A study conducted by some group of scientists somewhere in the last few months reached the conclusion that eating a whole lot of bacon could be detrimental to your health. Really? How is that news? Eating too much of pretty much anything could be detrimental to your health, and the smoked and salt-cured pork product that invokes passionate devotion in millions certainly falls into the category of “anything.”
Remember when coffee was considered a vice by some “health experts?” Now it’s been proven to stave off Alzheimer’s and help battle depression. The same can be said for plenty of other formerly “bad-for-you” foods. The research is constantly evolving.
So, with this in mind, will this most recent report stop me from eating bacon? No. And it’s doubtful it will stop many other bacon lovers either. I might eat a little less of it. The key with bacon, as with most things in life, is moderation. Don’t be like my young nephew. He’s five and a notoriously picky eater; he basically lives off Peppermint Patties and bacon with a little mac-n-cheese on the side sometimes. Eat bacon. Just don’t eat all the bacon, all the time.
But seriously, do eat bacon. Why? Ounce for ounce, there are very few other foods that provide as potent a punch of salivary-gland-overdrive-activating fatty, rich, meaty flavor.
While it’s often billed as an accompaniment, an extra, it’s really the only thing that matters on a bacon, egg, and cheese biscuit. The biscuit is important, since it is the vehicle that holds the bacon, but really if you had to leave one item off this breakfast sandwich, it wouldn’t be the bacon. Same for a bacon cheeseburger—I’d rather the actual beef be missing before the bacon.
It goes with everything: it’s great on pizza, in pasta sauces, crumbled on top of a salad and as a go-to enhancer for Southern-style veggies. And when enrobed in dark chocolate, it hits new heights in the realm of satisfaction.
Bacon knows no season. In summer, it plays perfect foil to summer’s finest tomatoes and is arguably behind the most important letter in BLT. In winter, it’s almost any soup’s best friend, either as a base or a last-minute add-in.
So despite the advice from some to avoid it, I give you my favorite way to cook it and two great ways to enjoy it.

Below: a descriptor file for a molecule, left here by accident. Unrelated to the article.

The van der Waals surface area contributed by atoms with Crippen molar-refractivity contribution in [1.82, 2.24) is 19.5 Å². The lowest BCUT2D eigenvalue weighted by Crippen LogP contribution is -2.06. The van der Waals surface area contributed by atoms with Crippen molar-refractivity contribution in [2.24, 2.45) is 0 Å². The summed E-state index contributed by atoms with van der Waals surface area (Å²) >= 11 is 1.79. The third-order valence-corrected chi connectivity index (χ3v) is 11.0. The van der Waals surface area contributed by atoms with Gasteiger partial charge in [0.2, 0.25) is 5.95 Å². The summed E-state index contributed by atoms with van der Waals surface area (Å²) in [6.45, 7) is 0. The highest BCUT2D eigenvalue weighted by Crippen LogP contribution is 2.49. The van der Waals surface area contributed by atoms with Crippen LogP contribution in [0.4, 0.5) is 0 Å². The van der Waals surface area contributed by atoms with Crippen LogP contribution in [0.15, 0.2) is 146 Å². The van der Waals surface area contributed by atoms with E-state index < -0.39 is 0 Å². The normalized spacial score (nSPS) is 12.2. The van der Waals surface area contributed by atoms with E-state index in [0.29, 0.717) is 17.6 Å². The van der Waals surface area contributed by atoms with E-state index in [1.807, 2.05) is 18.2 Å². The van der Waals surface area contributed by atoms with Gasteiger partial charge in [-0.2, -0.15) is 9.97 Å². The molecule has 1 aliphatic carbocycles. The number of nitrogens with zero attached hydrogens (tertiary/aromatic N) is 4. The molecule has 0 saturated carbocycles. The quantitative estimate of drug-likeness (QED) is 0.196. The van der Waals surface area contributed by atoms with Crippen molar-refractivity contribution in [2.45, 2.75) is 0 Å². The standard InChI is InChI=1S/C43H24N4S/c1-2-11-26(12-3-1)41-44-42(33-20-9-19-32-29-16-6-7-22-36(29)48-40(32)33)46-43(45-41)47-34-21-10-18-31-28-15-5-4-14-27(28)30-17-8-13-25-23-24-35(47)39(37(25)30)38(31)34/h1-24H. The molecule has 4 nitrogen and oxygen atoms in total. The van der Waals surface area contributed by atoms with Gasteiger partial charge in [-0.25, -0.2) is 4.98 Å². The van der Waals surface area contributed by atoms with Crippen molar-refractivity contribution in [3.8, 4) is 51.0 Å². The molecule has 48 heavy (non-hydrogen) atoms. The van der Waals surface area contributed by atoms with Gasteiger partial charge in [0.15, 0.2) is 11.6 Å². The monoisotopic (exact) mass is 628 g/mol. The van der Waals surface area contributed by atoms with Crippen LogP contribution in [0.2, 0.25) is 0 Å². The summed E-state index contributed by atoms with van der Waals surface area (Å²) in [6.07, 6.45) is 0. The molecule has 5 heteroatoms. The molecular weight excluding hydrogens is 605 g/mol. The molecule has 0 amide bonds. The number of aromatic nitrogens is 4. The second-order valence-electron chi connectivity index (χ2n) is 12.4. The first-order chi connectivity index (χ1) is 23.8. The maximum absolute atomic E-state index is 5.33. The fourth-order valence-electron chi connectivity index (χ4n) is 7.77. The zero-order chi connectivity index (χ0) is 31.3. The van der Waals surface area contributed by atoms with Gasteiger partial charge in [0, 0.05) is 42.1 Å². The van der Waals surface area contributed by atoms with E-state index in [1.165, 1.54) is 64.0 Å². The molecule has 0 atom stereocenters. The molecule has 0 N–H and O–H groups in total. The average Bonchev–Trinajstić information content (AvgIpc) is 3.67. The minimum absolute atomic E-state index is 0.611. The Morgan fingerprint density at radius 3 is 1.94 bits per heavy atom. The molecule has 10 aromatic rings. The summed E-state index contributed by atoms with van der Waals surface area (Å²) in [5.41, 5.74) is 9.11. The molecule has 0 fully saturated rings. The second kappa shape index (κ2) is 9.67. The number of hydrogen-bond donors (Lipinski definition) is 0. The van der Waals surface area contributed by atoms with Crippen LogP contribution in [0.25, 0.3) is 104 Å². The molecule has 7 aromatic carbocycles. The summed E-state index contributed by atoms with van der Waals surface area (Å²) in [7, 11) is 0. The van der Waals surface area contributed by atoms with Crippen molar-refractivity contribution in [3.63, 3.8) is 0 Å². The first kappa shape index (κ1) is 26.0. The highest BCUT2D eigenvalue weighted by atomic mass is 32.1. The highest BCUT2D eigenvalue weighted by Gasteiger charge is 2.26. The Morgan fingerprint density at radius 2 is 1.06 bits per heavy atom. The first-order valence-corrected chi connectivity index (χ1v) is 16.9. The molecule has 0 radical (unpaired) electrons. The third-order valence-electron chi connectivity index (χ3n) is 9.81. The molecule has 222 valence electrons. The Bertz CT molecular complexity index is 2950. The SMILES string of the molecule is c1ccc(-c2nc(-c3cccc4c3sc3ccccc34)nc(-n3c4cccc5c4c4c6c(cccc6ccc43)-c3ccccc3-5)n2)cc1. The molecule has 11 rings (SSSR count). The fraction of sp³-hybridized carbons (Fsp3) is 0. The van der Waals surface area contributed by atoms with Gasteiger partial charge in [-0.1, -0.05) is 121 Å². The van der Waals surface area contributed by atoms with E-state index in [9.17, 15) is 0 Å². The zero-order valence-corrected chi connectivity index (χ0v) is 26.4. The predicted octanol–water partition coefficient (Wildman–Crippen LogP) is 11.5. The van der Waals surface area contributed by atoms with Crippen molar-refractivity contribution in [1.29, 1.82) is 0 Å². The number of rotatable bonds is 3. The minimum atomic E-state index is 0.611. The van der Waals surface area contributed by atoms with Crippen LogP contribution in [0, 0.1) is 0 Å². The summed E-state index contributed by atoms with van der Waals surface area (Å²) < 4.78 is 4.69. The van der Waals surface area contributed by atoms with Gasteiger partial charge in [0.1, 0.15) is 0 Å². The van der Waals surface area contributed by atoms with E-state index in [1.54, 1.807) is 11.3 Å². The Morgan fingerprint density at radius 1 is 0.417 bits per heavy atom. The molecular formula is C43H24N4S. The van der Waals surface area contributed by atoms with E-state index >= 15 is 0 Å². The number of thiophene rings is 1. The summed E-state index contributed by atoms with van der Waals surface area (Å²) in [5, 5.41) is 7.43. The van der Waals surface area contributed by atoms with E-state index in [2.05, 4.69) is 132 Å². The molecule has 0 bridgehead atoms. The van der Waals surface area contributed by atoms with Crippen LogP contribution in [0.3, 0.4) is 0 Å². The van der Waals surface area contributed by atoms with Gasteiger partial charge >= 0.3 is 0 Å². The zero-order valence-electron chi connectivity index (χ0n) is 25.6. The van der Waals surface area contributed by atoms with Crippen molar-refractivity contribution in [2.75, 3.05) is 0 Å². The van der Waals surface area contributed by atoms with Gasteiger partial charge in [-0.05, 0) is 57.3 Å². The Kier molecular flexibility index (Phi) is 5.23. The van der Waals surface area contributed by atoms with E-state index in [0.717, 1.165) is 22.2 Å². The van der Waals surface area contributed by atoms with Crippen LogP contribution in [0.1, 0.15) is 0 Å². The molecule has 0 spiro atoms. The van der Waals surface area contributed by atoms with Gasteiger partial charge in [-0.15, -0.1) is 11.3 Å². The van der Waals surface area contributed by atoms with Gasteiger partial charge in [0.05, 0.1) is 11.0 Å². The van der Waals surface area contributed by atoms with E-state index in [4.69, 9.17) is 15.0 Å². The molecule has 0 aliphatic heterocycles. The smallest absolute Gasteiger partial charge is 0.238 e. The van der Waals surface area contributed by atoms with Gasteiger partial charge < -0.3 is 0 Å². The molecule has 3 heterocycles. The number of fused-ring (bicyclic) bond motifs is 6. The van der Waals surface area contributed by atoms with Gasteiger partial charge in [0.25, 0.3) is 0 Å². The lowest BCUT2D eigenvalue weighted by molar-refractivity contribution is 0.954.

I used to cook bacon in a microwave. Then I switched to cooking it in a skillet, which I sometimes still do. But baking bacon is far less messy than both and produces consistently good results. Here’s what you do:
Pre-heat your oven to 375 degrees. Line a rimmed baking sheet with parchment paper and place a cooling rack on top of the paper. Lay strips of bacon across the rack and place in the oven. Cook for 25 minutes or until the bacon is crisped and done.
The parchment paper ensures easy clean up, and, if you want to save the bacon grease for future cooking projects, carefully fold and roll the paper to form a funnel-like shape and drain the grease into a glass jar. Seal and store in the fridge.
Bacon Grilled Cheese with Blackberry Sauce
Cook your bacon however you like and use whatever bread and cheese you like (I love smoked gouda for this) and assemble your sandwich. Butter both sides and grill in a cast iron skillet or place in a panini press. While the bread is browning and the cheese melting, whisk together the following for a sweet-tangy dipping sauce that’ll kick your sandwich up several notches.
¼ cup seedless blackberry jelly or jam
1.5 teaspoons whole grain mustard
2 dashes hot sauce
Molasses-Glazed Ham with Bacon Gravy
(courtesy of the National Pork Board)
• 6 to 8 pound fully cooked bone-in ham
• 1/3 cup molasses (unsulfered NOT blackstrap)
For Bacon Gravy
• 1/2 half pound bacon, sliced into 1-inch pieces
• 1/4 cup bacon fat (from cooking the bacon)
• 1/2 teaspoon finely chopped shallot
• 3 cloves of garlic, minced
• 1/4 cup of flour
• 1 1/2 cups brewed coffee (not dark roast) at room temperature
• 1 1/2 cups chicken broth (reduced-sodium)
• 3 tablespoons molasses (unsulfured, NOT blackstrap)
• 1 teaspoon finely chopped fresh thyme (or 1/2 teaspoon dried thyme)
• salt and fresh-ground pepper
• pinch of cayenne pepper
Preheat oven to 325 degrees F. Position the rack in the lower third of the oven.
Line the bottom of a shallow roasting pan with aluminum foil.
Score a diamond pattern into the ham, about 1/3-inch deep. Place the ham, flat side down, in the pan. Bake until the internal temperature reaches 140 degrees F. On a meat thermometer, 15 to 18 minutes per pound. During the last 30 minutes of baking time, brush the ham with 1/3 cup of the molasses. Remove ham from the oven, transfer to a cutting board, and let rest 10 minutes.
For Bacon Red-Eye Gravy
In a large skillet, cook bacon over medium heat, stirring occasionally, until crisp and brown, about 10 minutes. Using a slotted spoon, transfer bacon to paper towels to drain and cool. Measure and reserve 1/4 cup bacon fat, and discard remaining fat. Coarsely chop bacon and set aside.
In a medium saucepan, heat bacon fat over medium heat. Add shallots and cook, stirring often, until they begin to brown, about 2 minutes. Add garlic and cook until fragrant, about 1 minute. Stir in flour and let bubble without browning for 1 minute. Gradually stir in coffee and broth, followed by remaining 3 tablespoons molasses and thyme. Bring to a boil over high heat, stirring often. Reduce heat to medium-low and simmer, stirring often, until the sauce has reduced slightly to the consistency of heavy cream, 10 to 15 minutes. Season to taste with salt, black pepper, and cayenne. (The sauce can be made up to 1 day ahead. Reheat in a saucepan or microwave oven before serving.) Just before serving, stir in bacon. Makes about 3 cups sauce.
Carve ham and serve with sauce.
Makes 15–20 4-ounce servings.